USGS scientists participated in a study of bladder cancer by helping to develop methods to estimate arsenic concentrations in water supplies of 2,611 participants in a population-based case-control study in northern New England.

Ingestion of inorganic arsenic in drinking water from natural geologic sources is recognized as a cause of bladder cancer when levels are relatively high (for example, greater than about 150 parts per billion or micrograms per liter, µg/L). The epidemiologic evidence is less clear at the low-to-moderate concentrations typically observed in the United States.

Estimates of arsenic exposures covered the lifetimes of most study participants and included water supplies of both past and current homes. Accurate retrospective exposure assessment over long time periods is a major challenge in conducting epidemiologic studies of diseases with long latency, such as cancer.

This research was conducted in collaboration with the National Cancer Institute, Colorado State University, Dartmouth Medical School, Westat, Inc., the Maine Centers for Disease control and Prevention, Vermont Department of Health, New Hampshire Cancer Registry, and KP Cantor Environmental, LLC.

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 Upcoming Meetings go to top of page 
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4th International Conference on Medical Geology (GEOMED 2011) - Bari, Italy, September 20-25, 2011

The International Medical Geology Association (IMGA) and the Italian Chapter of IMGA are sponsoring the 4th International Conference on Medical Geology on September 20-25, 2011, in Bari, Italy. The conference provides an opportunity for mineralogists, physicians, soil scientists, toxicologists, geochemists, biologists, chemists, and other specialists to share ideas and knowledge on the impact of the environment on public and animal health. The conference will focus on the following themes:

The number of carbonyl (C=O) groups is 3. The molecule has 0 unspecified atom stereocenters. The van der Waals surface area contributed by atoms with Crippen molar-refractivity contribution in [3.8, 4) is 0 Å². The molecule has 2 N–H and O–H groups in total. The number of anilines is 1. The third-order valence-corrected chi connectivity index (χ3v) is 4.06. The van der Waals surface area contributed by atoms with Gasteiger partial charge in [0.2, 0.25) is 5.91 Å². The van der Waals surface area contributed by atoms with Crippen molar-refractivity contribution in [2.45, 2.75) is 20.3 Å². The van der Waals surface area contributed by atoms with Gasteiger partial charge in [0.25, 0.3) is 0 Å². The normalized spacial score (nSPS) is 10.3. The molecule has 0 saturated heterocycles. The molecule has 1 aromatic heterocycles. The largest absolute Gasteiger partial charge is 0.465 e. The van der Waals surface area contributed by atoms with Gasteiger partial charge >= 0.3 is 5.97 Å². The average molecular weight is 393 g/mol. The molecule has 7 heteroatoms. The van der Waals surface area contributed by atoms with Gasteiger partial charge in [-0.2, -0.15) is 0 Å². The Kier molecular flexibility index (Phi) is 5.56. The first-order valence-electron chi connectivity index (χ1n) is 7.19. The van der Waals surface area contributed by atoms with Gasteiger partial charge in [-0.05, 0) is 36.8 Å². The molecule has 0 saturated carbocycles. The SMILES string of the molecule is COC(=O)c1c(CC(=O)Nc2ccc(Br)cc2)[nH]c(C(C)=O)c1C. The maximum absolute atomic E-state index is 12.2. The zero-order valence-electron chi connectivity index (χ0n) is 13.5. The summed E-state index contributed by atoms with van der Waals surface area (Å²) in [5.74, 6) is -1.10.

• Air, Soil and Water Pollution and Quality
  • Minerals and the Environment
  • Environmental Toxicology and Epidemiology
  • Biominerals and Biomaterials
  • Risk Assessment and Communication in Medical Geology

Meeting Website

International Toxicology of Mixtures Conference, Arlington, Va., October 21-23, 2011

The conference provides a dedicated platform to the discussion and debate of current evidence-based approaches to assessing the risk of mixtures. The conference will bring together the international toxicology community to not only review the conventional models and methods but to also challenge established opinions and work towards the development of more precise modes for understanding the toxicity and predicting risk. Topics include:

  • Identification and prioritization of risk of individual chemical constituents
  • Clustering constituents chemicals by mode of action
  • Prediction of constituent chemical interactions and non-additive toxicities
  • Computing biological risk equivalents
  • Integrating aggregate risk

USGS Poster Presentations
Chemical mixtures in water from public-supply wells in the U.S.-occurrence, composition, and relative toxicity by Patricia Toccalino, Julia Norman, and Jonathan Scott

Meeting Website

139th American Public Health Association (APHA) Annual Meeting and Exposition - Washington, D.C., October 29-November 2, 2011